Recently I met Lorenzo Candelaria, an heir to one of 6 original families from Spain who were deeded vast tracts of land in New Mexico. He is part of 300 years of tradition—- land that has been in his family for 7 generations. We connected at the Growers Market in my neighborhood where he was surrounded by young handsome men with long black hair and beautiful smiles, a mixture of family friends and interns who work his farm. Close to seventy years old, Lorenzo usually wears a trademark handkerchief around his neck, a straw hat and overalls. He is small in stature, as a former horse jockey, but what he lacks in height he makes up for with a robust spirit and eyes shining with curiosity and intelligence. We connected over bees and spirituality. He invited me to come and see what he is doing on his family land.
Today I finally took him up on his generous offer. Lorenzo has 4 acres of family land down in the South Valley that he brought back from the brink of decay over 20 years ago. As a middle aged man, he returned to his home from a career as a horse jockey. Beginning in Chicago, he ended up criss-crossing the South and mid-Atlantic states racing horses for which he had a natural affinity and experience. He describes that time in his life as intense. A time of skyrocketing to financial success, but leaving him empty inside. He called the business “corrupt and ugly”. Farming for him was like taking a breath of fresh air after not breathing for a long time. Lorenzo dug up the trash that had accumulated, began to irrigate, nourish the land and plant food. He jokingly said that he is still looking for a tractor that disappeared. It took him 15 years to clean and prepare the land. It was full of Chinese Elm, an invasive species that sucks the land of water and nourishment. Now, after 5 years of production, Lorenzo’s land has more food than he knows what to do with.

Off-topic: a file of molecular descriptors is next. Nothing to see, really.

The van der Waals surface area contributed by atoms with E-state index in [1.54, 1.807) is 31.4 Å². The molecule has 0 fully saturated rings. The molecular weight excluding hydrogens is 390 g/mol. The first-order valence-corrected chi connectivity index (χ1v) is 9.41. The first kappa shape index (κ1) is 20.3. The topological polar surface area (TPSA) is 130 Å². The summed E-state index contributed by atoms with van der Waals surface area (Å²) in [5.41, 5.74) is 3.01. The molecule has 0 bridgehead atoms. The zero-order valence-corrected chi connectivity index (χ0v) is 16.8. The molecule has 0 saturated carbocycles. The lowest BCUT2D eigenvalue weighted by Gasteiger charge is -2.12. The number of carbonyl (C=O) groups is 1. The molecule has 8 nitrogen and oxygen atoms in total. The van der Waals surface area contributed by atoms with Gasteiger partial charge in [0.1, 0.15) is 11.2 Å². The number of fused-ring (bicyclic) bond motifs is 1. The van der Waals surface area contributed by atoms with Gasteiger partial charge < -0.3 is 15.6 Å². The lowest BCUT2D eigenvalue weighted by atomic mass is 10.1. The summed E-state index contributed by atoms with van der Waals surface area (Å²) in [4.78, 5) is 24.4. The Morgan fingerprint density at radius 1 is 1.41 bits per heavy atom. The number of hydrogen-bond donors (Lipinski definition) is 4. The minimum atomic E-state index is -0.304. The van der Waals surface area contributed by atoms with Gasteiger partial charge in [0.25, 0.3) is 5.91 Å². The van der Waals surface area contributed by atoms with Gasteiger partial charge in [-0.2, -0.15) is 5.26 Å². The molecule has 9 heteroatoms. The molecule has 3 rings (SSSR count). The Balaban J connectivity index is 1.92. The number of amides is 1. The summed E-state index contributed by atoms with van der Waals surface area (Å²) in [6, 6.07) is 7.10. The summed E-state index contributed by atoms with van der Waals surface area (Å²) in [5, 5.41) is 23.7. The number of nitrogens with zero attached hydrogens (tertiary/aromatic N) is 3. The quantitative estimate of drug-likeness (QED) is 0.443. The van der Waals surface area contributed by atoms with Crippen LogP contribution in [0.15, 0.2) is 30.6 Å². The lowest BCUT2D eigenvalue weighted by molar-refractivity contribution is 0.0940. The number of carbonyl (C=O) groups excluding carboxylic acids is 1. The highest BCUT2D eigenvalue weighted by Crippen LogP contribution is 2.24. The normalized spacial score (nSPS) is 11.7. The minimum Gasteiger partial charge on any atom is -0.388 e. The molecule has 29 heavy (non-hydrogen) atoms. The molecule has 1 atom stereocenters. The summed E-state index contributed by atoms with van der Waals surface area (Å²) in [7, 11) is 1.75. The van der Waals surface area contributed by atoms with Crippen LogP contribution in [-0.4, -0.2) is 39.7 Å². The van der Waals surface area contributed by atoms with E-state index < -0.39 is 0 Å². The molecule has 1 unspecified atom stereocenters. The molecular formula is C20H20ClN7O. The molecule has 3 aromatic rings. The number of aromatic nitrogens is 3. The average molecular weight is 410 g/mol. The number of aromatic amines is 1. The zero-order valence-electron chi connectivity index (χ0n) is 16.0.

He sells food, gives it away to the community, brings young people from schools in to learn about it and to work on the land. He says, “Farming is not a vocation or a hobby, [for me] it’s a passion”. For Lorenzo, this place leaks life giving energy and he radiates the joy and love for the land which he has nurtured back to health. He basically understands this call as a way to serve his community and Mother Earth, whom he talks of reverently and respectfully as a member of his own tribe. There are row upon rows of succulent blackberries, a half acre of asparagus, chili, blue corn, pumpkins,cucumbers, and an outdoor year round kitchen and hoop houses.
What does all this have to do with bees?
As Lorenzo talked about his land and the relationship that he has cultivated with it, I felt the same sense of connection that I have with my bees, welling up in my own heart. He talked of the food he grows as not just edible plants but a living life force which create consciousness as you partake in growing, nurturing and eating their gifts. “Every cell of your body reacts to “real food“, he said, his eyes lit up with delight. Yes. This is what I feel when I eat raw, freshly harvested honey, pollen or propolis from the hive. All of it is living food. All of it has healing properties, untouched by chemicals or human degradation. It is a sacrament from the bee’s gift economy —–given by their very life and hard work.